We asked the authors and translators longlisted for the International Booker Prize 2024 to recommend their favourite works of global fiction that have been translated into English

Publication date and time: Published
Selva Almada, author of Not a River

January by Sara Gallardo, translated by Frances Riddle and Maureen Shaughnessy

This is a short novel, written with great intensity and lyricism, about a peasant girl, pregnant from a rape, who doesn’t know how to have an abortion. It was a book written in the 1950s, when the author was just 25 years old, and is her first novel. And it is a book that lacks nothing. A novel that 70 years before abortion was legalised in Argentina already spoke of it as an urgent necessity for the life and health of women from the most vulnerable classes. It is a book of great lucidity and sensitivity.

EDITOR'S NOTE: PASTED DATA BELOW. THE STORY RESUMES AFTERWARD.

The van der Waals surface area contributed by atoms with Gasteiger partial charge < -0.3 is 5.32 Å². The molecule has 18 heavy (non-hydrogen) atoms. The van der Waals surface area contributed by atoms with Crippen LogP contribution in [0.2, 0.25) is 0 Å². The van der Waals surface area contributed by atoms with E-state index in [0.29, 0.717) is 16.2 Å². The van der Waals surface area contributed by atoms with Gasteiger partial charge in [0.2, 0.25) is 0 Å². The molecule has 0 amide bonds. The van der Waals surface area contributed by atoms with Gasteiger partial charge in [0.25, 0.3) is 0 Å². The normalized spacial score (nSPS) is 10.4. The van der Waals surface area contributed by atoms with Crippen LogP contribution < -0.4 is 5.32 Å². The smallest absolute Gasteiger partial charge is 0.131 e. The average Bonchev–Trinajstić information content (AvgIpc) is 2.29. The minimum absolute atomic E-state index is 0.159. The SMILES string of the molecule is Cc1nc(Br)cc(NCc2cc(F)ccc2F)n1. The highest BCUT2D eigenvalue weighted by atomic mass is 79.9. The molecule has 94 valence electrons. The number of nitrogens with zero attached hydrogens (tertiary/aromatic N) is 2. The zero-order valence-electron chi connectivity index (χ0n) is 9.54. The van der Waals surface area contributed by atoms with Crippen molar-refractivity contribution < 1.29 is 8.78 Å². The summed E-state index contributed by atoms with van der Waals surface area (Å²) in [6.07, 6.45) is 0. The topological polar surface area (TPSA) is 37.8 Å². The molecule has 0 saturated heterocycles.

Annie McDermott, translator of Not a River by Selva Almada

Pedro Páramo by Juan Rulfo, translated by Douglas J. Weatherford

It’s the story of a young man turning up in a town in search of his father, who he’s never met, and finding that it’s a town populated by ghosts, where the air is thick with the voices of the dead. I just love the tender, playful use Rulfo makes of slang and oral language – for him it’s not just ‘local colour’, but the raw materials of a kind of poetry.

Pedro Paramo
Rodrigo Blanco Calderón, author of Simpatía

The Vegetarian by Han Kang, translated by Deborah Smith

Many great titles have been shortlisted for the International Booker Prize, but the one that struck me most was Han Kang’s The Vegetarian. The story of this woman who slowly turns into a tree, or at least feels like one, reminds me of the awe and wonder I felt when I first read Kafka and García Márquez.

The Vegetarian
Noel Hernández González, translator of Simpatía by Rodrigo Blanco Calderón

Fever Dream by Samanta Schweblin, translated by Megan McDowell

This is a novel that has stayed with me – I remember a feeling more than the story itself or its characters. A sun-drenched, sickening and unforgettable feeling.